CASE CLOSED … what really happened in the 2001 anthrax attacks?

* Why hasn’t NAS heard a witness on the FBI’s extensive reliance on polygraphs in Amerithax?

Posted by DXer on April 12, 2010

The FBI’s case against Dr. Ivins is clearly bogus: no evidence, no witnesses, an impossible timeline. The real question is why the FBI persists in sticking to such a pathetic story. What are they hiding? I offer one “fictional” scenario in my novel CASE CLOSED, judged by many readers, including a highly respected official in the U.S. Intelligence Community, as “quite plausible.”

* buy CASE CLOSED at amazon *


9 Responses to “* Why hasn’t NAS heard a witness on the FBI’s extensive reliance on polygraphs in Amerithax?”

  1. DXer said

    A recurring thread in Kurkjian’s MASTER THIEVES is how seriously the people taking the polygraph seem to credit its validity — so that they change their story (as in the case of Robert Gentile) when they are told by investigators that deception is indicated.

    Although its use has not been validated, it works insofar as people mistakenly think that it works — and accordingly tell the truth where otherwise they might lie.

    In this interview of the security guard that night at Isabella Gardner, NPR did not ask the hard questions. Why did Mr. Abath open the door — before the robbers dressed as patrolmen approached.

    Former Security Guard Reflects On What He Lost One Fateful Night
    MARCH 13, 2015

    In Amerithrax, Bruce Ivins passed both polygraphs. The FBI’s treatment of the polygraph issue demonstrates its misuse of science in Amerithrax. Years later, the FBI just reinterpreted the results to suit its conclusion.

    • DXer said

      FBI has not put its house in order on the wide-ranging subject of forensics. Consider the subject of polygraphs and their use in Amerithrax. As recently as today’s press, the same nonsense continues:

      “The result showed a likelihood of less than 0.1 per cent that he was truthful. Gentile claims the examination was conducted improperly.”

      Prosecutors then become defense counsel so it is natural that on subjects they sometimes take the same misguided approach to polygraphs and treat them as validated science.
      “Less than 0.1 per cent” sounds straight out of the testimony on a subject like the FBI Lab’s hair analysis. If we don’t learn from history, we are bound to repeat it.

      Indeed, in Isabella Gardner, this defense counsel has a 1/3 contingency, through his father, for the paintings he insists his client doesn’t have. In Amerithrax, the lead prosecutor’s daughter came to represent anthrax suspect Ali Al-Timimi for free.

      In New York State, Cuomo key aide Percoco says he was paid $50,000 by COR Development and COR insists he wasn’t.

      Police search gangster’s home in connection with $500m unsolved 1990 art heist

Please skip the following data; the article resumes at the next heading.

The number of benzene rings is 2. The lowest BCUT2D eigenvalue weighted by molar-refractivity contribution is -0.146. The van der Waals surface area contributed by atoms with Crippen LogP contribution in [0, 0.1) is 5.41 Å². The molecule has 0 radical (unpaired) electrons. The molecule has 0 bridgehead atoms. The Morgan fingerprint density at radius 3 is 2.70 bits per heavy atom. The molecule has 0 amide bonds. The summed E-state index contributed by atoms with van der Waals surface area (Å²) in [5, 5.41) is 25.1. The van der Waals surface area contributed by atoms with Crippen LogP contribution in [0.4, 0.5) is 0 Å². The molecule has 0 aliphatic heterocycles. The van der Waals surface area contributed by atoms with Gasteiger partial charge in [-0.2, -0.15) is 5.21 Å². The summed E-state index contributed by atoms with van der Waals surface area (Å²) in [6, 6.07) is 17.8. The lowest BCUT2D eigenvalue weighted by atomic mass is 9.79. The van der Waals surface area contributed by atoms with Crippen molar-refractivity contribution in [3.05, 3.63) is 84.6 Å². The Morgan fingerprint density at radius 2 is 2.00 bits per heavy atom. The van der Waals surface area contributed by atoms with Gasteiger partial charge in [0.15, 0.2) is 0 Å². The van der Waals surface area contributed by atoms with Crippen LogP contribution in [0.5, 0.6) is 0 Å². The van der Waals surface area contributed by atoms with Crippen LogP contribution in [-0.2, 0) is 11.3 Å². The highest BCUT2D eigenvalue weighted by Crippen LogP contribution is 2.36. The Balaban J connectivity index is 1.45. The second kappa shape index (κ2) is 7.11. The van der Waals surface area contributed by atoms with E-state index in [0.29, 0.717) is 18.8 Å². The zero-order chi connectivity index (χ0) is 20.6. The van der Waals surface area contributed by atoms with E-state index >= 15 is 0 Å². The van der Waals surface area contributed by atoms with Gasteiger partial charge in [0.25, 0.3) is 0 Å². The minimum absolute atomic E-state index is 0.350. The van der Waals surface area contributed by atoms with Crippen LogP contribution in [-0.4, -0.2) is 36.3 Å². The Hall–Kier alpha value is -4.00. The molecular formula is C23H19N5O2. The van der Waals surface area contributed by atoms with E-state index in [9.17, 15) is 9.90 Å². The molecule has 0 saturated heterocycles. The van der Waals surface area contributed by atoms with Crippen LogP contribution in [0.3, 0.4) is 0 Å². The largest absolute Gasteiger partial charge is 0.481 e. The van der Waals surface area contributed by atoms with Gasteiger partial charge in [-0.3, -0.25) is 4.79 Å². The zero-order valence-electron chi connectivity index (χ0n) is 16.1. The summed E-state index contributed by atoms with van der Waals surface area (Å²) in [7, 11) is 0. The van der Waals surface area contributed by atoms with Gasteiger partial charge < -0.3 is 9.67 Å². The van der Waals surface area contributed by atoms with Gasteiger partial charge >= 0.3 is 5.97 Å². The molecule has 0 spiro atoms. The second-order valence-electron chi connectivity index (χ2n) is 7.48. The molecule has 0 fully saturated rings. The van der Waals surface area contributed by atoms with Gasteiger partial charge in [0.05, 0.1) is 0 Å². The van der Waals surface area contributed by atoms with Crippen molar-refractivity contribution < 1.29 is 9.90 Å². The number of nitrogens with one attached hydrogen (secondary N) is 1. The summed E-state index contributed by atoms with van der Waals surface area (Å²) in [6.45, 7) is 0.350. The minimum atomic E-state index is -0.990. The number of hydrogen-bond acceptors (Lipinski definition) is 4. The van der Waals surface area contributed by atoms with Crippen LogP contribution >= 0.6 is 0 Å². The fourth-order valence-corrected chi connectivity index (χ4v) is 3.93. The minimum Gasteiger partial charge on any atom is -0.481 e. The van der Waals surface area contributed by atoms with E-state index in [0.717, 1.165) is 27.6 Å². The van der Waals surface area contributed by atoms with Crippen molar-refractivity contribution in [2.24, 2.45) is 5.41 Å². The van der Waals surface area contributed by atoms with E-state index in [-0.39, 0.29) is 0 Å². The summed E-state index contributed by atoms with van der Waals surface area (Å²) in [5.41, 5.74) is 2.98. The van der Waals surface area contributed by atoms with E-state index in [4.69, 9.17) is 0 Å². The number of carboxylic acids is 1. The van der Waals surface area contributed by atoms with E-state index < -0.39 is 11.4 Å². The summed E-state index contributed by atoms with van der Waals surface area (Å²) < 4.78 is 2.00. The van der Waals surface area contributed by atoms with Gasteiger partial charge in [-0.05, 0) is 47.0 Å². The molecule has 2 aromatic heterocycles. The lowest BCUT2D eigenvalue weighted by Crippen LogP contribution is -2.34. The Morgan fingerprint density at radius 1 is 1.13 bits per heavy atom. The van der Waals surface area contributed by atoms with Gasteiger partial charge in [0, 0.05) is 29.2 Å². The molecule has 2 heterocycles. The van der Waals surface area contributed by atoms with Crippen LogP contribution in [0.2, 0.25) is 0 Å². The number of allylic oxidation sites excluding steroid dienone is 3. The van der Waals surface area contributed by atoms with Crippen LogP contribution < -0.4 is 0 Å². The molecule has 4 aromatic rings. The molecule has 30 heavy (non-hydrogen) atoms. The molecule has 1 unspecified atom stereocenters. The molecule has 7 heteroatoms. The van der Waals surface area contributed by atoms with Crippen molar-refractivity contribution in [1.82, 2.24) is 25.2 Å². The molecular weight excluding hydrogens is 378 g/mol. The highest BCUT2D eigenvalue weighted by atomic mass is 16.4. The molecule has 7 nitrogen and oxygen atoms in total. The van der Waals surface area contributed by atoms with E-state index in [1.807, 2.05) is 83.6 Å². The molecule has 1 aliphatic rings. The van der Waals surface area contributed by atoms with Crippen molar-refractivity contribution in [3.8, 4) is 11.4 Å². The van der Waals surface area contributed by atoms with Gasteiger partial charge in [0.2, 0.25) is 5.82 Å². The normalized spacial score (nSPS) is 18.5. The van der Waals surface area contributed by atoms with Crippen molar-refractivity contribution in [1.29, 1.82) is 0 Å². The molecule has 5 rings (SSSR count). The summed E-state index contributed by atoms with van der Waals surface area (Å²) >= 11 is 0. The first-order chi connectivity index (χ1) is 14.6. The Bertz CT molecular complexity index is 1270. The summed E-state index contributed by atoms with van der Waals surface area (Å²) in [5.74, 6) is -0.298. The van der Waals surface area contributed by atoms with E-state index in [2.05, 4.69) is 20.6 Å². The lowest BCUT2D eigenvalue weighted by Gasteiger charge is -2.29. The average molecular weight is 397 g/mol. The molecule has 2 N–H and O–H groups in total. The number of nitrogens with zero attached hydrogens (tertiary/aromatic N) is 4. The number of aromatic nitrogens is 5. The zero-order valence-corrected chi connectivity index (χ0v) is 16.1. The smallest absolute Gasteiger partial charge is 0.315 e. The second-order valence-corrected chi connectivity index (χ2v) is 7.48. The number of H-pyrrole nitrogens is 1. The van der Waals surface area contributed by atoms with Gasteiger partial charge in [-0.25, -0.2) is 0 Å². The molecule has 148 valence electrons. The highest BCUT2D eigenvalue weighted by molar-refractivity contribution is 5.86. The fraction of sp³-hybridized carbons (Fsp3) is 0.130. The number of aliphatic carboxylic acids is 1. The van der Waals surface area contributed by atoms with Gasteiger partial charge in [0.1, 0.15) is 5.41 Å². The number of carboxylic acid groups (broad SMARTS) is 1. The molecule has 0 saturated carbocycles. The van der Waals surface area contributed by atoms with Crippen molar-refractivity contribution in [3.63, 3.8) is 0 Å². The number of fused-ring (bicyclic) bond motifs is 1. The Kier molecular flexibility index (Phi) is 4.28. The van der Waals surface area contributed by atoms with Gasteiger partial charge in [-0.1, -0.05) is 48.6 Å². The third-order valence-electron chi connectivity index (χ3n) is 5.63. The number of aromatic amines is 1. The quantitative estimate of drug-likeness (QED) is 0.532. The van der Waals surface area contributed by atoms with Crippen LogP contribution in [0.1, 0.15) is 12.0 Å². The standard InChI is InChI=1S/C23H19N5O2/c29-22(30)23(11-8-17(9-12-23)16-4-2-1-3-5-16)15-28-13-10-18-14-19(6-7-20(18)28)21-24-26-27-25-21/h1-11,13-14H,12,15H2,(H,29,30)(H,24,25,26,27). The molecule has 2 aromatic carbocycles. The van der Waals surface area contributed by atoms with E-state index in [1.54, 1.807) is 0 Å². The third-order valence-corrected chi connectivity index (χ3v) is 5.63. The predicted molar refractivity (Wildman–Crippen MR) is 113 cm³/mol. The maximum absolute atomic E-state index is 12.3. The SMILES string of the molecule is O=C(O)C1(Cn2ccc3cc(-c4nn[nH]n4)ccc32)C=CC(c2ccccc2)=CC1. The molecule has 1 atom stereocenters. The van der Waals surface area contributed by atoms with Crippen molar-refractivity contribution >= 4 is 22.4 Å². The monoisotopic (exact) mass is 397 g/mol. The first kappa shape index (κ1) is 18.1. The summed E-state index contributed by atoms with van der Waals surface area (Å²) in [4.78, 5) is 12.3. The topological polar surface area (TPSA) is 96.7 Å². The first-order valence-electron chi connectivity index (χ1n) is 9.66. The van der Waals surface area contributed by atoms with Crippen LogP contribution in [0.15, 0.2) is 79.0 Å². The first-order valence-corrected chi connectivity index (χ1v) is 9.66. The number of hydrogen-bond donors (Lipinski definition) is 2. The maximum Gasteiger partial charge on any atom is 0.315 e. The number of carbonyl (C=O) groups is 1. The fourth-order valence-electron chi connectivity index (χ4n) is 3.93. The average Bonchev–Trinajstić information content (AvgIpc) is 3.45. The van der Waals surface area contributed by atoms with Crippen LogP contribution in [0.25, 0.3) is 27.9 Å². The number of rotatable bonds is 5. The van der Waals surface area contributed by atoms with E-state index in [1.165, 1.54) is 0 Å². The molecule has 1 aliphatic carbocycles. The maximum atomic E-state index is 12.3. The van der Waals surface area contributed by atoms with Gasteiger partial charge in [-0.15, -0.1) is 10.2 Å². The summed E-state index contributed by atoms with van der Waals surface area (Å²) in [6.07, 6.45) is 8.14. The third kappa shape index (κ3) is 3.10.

Harriet Alexander
      Published 03/05/2016

  2. DXer said

    In his new manuscript on Amerithrax, Vahid Majidi writes:

    “Investigators recognize that polygraphs are highly controversial in nature and they are not used to collect information admissible for the court system.”

    Now go to the Amerithrax Investigative Summary, on which Dr. Majidi and his colleagues closed the Amerithrax investigation and see the extensive discussion and rationalization relating to Dr. Ivins’ PASSING his two polygraphs!

    AUSA Lieber took the fact that he passed and explained that it must have meant he used countermeasures and thus his passing was evidence of guilt!

    Given that “[investigators recognize that polygraphs are highly controversial” it should not have been argued to be evidence of Dr. Ivins’ guilt.

    The reinterpretation of his passing the two polygraphs is evidence of the unprincipled use of the data points available to the FBI from the various traditional and non-traditional forensic methods.

    The FBI attempted to make a silk purse out of a sow’s ear — under Dr. Majidi’s watch.

    The FBI failed to provide the questions and answers which might have been substantively important.

    The obscene rationalization relating to the polygraphis in support of an “Ivins Theory” represented zealous prosecution in the court of opinion … all because the prosecutors and investigators were motivated by CYA — and were glad to have a boss who had their back (Rachel especially).

  3. DXer said

    The lead investigator explains that part of the science relied upon by the FBI was the fact that Bruce Ivins passed his polygraphs.

    Under the FBI’s reasoning, that meant he must have been a sneaky liar (even though questions about medication would have been part of the test).

    Use of these after-the-fact expert opinions relating to the fact he passed the polygraphs was right up there with the FBI’s reliance on anthrax smelling bloodhounds.

    Polygraphs are a great a way to set people down and get verbatim answers to questions. The questions asked and the answers given should be disclosed.

    Why is it okay for the FBI to rely on polygraphs without having to disclose the polygraphs and the expert opinions so that outside scientists assess the science relied upon by the FBI.

    The NAS previously has reviewed the reliability of polygraphs — and so the GAO has a wealth of authoritative expertise to rely upon in assessing the issue.


    How does that relate to the polygraphs?

    [Ed Montooth]

    If you’re on medications and we don’t know it, the polygrapher may not really give an accurate decision on the results of the polygraph.

    That’s when we took all this information from what we could find out through e-mails and through other records. We presented that to our polygraphers’ unit, [which] monitors for quality control and things, and that caused them concern.

    So then they went back to Department of Defense, who has more experience in counterintelligence. … We went and asked them for their assistance and their opinion, and they came back and told us that they felt that countermeasures had been used during the polygraph test.